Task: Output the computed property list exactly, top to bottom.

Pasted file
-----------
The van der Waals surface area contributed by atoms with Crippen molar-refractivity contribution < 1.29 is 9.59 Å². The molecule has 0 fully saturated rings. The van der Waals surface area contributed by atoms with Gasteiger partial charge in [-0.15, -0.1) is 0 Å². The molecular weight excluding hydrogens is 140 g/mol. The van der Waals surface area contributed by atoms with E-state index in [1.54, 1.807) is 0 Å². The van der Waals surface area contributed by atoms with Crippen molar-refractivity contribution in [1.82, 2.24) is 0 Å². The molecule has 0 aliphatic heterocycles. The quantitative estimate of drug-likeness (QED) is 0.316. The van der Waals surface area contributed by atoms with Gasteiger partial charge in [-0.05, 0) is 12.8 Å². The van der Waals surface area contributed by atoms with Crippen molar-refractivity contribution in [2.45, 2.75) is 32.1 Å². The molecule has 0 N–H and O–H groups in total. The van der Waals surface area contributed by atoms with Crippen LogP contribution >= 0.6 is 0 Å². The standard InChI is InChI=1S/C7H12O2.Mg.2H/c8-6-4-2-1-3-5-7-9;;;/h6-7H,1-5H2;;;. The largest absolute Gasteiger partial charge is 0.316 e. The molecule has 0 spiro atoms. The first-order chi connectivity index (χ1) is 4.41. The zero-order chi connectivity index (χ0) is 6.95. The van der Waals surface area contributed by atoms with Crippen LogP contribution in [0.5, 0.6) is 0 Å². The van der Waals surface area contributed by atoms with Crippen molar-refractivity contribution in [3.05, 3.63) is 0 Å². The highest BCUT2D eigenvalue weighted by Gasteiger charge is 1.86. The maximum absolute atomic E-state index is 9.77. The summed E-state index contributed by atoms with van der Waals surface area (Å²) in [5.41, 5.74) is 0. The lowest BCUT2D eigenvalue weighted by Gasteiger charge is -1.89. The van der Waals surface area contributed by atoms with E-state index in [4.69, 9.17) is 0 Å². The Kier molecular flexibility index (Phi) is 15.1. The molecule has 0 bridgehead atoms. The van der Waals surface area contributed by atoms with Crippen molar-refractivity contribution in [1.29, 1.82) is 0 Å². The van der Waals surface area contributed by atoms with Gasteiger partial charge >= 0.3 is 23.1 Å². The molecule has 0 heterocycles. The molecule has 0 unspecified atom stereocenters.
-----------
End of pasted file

The van der Waals surface area contributed by atoms with Crippen molar-refractivity contribution < 1.29 is 9.59 Å². The molecule has 0 fully saturated rings. The van der Waals surface area contributed by atoms with Gasteiger partial charge in [-0.15, -0.1) is 0 Å². The molecular weight excluding hydrogens is 140 g/mol. The van der Waals surface area contributed by atoms with E-state index in [1.54, 1.807) is 0 Å². The van der Waals surface area contributed by atoms with Crippen molar-refractivity contribution in [1.82, 2.24) is 0 Å². The molecule has 0 aliphatic heterocycles. The quantitative estimate of drug-likeness (QED) is 0.316. The van der Waals surface area contributed by atoms with Gasteiger partial charge in [-0.05, 0) is 12.8 Å². The van der Waals surface area contributed by atoms with Crippen molar-refractivity contribution in [2.45, 2.75) is 32.1 Å². The molecule has 0 N–H and O–H groups in total. The van der Waals surface area contributed by atoms with Crippen LogP contribution >= 0.6 is 0 Å². The standard InChI is InChI=1S/C7H12O2.Mg.2H/c8-6-4-2-1-3-5-7-9;;;/h6-7H,1-5H2;;;. The largest absolute Gasteiger partial charge is 0.316 e. The molecule has 0 spiro atoms. The first-order chi connectivity index (χ1) is 4.41. The zero-order chi connectivity index (χ0) is 6.95. The van der Waals surface area contributed by atoms with Crippen LogP contribution in [0.5, 0.6) is 0 Å². The van der Waals surface area contributed by atoms with Crippen molar-refractivity contribution in [3.05, 3.63) is 0 Å². The highest BCUT2D eigenvalue weighted by Gasteiger charge is 1.86. The maximum absolute atomic E-state index is 9.77. The summed E-state index contributed by atoms with van der Waals surface area (Å²) in [5.41, 5.74) is 0. The lowest BCUT2D eigenvalue weighted by Gasteiger charge is -1.89. The van der Waals surface area contributed by atoms with E-state index in [4.69, 9.17) is 0 Å². The Kier molecular flexibility index (Phi) is 15.1. The molecule has 0 bridgehead atoms. The van der Waals surface area contributed by atoms with Crippen molar-refractivity contribution in [1.29, 1.82) is 0 Å². The van der Waals surface area contributed by atoms with Gasteiger partial charge >= 0.3 is 23.1 Å². The molecule has 0 heterocycles. The molecule has 0 unspecified atom stereocenters.